Structural magnetic resonance imaging (sMRI) is a common non-invasive examination in the diagnosis of dementia. Compared with computed tomography, positron emission tomography, and advanced MRI sequences, sMRI is advantageous in being widely accessible, free of ionizing or nuclear radiation, objective for visualizing brain atrophy, and with good tissue contrast [6]. In clinical practice, neurologists and radiologists use various visual rating scales to evaluate the degree of brain atrophy in MR images [7, 8]. In spite of being convenient to perform, visual rating is highly subjective and dependent on experience which is prone to lead to misdiagnosis and missed diagnosis in practice [9]. Recently, automatic brain segmentation, quantitative analysis, and machine learning have been studied a lot in neurodegenerative diseases [10,11,12,13,14,15,16,17,18]. However, plenty of machine learning-based classification highly rely on limited training data and lack of underlying clinical rationale [19,20,21,22]. Because it is hard for clinicians to understand how and why these artificial intelligence methods made a certain decision, the lack of interpretability limits their applicability in clinical practice [23]. Secondly, most studies were based on samples from a single center and may not be translated to other centers because of the heterogeneity in diagnostic criteria, imaging parameters, and sociodemographic characteristics of patients. Finally, many studies only focus on distinguishing AD from behavioral variant frontotemporal dementia (bvFTD) [24, 25]. But, in fact, due to the presence of either mild or overlapping linguistic deficits, AD with speech impairment can also be confused with the subtypes of FTD, such as primary progressive aphasia (PPA) including semantic variant PPA (svPPA) and non-fluent variant PPA (nfvPPA) [26]. Therefore, it is theoretically desirable and practically meaningful if AD can be differentiated with FTD spectrum disorders.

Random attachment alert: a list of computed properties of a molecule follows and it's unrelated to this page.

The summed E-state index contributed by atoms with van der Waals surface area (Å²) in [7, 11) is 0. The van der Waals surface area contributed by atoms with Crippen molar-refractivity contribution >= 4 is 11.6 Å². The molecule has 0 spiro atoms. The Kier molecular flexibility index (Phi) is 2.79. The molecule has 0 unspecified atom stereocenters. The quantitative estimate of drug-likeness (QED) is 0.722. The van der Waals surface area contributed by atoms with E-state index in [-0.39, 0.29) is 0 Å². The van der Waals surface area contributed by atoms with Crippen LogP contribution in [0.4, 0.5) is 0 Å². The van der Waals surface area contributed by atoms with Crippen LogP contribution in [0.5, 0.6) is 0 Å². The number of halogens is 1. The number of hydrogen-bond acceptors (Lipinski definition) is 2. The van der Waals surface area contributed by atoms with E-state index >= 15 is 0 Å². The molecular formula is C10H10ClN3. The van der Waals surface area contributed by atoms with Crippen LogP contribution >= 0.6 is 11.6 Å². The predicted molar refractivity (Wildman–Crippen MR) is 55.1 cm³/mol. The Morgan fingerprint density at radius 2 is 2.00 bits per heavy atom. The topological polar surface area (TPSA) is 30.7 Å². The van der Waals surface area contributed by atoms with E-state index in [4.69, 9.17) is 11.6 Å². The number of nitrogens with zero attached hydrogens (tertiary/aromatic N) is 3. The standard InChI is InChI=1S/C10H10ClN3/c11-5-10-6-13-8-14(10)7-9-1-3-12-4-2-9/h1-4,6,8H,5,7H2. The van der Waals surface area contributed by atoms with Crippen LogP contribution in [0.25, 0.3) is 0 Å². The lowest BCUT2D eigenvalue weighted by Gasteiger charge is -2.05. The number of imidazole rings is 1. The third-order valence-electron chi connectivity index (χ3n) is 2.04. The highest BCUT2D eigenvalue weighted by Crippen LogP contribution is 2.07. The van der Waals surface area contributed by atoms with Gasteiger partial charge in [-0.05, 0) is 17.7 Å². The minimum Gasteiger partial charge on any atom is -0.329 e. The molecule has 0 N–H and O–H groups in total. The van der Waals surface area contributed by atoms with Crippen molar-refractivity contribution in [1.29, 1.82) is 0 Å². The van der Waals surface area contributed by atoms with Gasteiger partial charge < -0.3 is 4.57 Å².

The primary objective of this study is to investigate the MRI volumetric and atrophic patterns among FTD, AD, and normal controls (NC) collected from multicenter data. Based on these findings, the secondary objective is to derive an atrophy index that is specific to reflect FTD brain atrophy, named FTD index (FTDI). FTDI was an individualized index derived from brain regions with significant volume difference between FTD and AD, which were identified by group-level comparisons, and the differentiation performance of the proposed index was validated using multicenter data from another two databases.

Materials and methods

Subjects

In this retrospective study, all the subjects were included from the National Alzheimer’s Coordinating Center (NACC), the Alzheimer’s Disease Neuroimaging Initiative (ADNI), and the Frontotemporal Lobar Degeneration Neuroimaging Initiative (FTLDNI) databases (see Additional Material 1). The data are the result of collaborative efforts at three sites in North America.